His father was ship’s captain, Lars Sundt, and he was born into a large family of 13 children. All the children worked to help make ends meet. Farsund at that time had many seaman, small fisherman and chandlers, all of whom must strive hard in difficult times. This provided his initial exposure to the ideas which he came to examine extensively later in his life: poverty, overpopulation and the work issues associated with the transition from an older farm culture to 19th century business and industry.
In 1835 he began his studies in Kristiania, but came back to Farsund in 1838 and became a teacher. He resumed his studies in Kristiania in 1841. There he met and became close friends with Henrik Wergeland, who was also born and raised in Agder. When Henrik Wergeland was buried in 1845, Eilert Sundt led the student contingent and spoke at the funeral on their behalf.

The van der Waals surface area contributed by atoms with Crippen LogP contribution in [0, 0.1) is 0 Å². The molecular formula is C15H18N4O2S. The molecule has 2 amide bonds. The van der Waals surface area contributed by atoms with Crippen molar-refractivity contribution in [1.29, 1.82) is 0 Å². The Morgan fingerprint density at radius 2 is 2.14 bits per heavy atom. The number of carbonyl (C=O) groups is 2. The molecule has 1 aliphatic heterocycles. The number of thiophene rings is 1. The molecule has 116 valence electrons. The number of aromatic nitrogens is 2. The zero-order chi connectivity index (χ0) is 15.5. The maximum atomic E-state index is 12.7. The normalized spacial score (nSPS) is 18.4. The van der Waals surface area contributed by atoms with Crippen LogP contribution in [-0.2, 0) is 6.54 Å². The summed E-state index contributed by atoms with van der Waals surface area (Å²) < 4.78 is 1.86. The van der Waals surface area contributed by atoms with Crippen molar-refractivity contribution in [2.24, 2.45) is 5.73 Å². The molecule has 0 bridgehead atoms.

His interests in sociology were broad. He studied prison conditions, customs and treatment of Gypsies, causes of death, the evils of married life in Norway, conditions of prostitutes, suicide, fishery and forestry workers' living and working conditions, building customs, shipping practices, household cleanliness and administration of poverty laws. A man of his times, he also was interested in ethnography, ethnology, architecture, and demography, linguistics (with special emphasis on the dialects of Norwegian).
From 1857 to 1866 Eilert Sundt was editor for "Folkevennen" (A Friend of the People), for which he wrote a number of the more important articles. His work served to inform many of the authors of Norwegian literature in their transition to a socially aware realism at the close of the 19th century.
Eilert Sundt served as the parish priest in Eidsvoll in 1869, and he died there in 1875.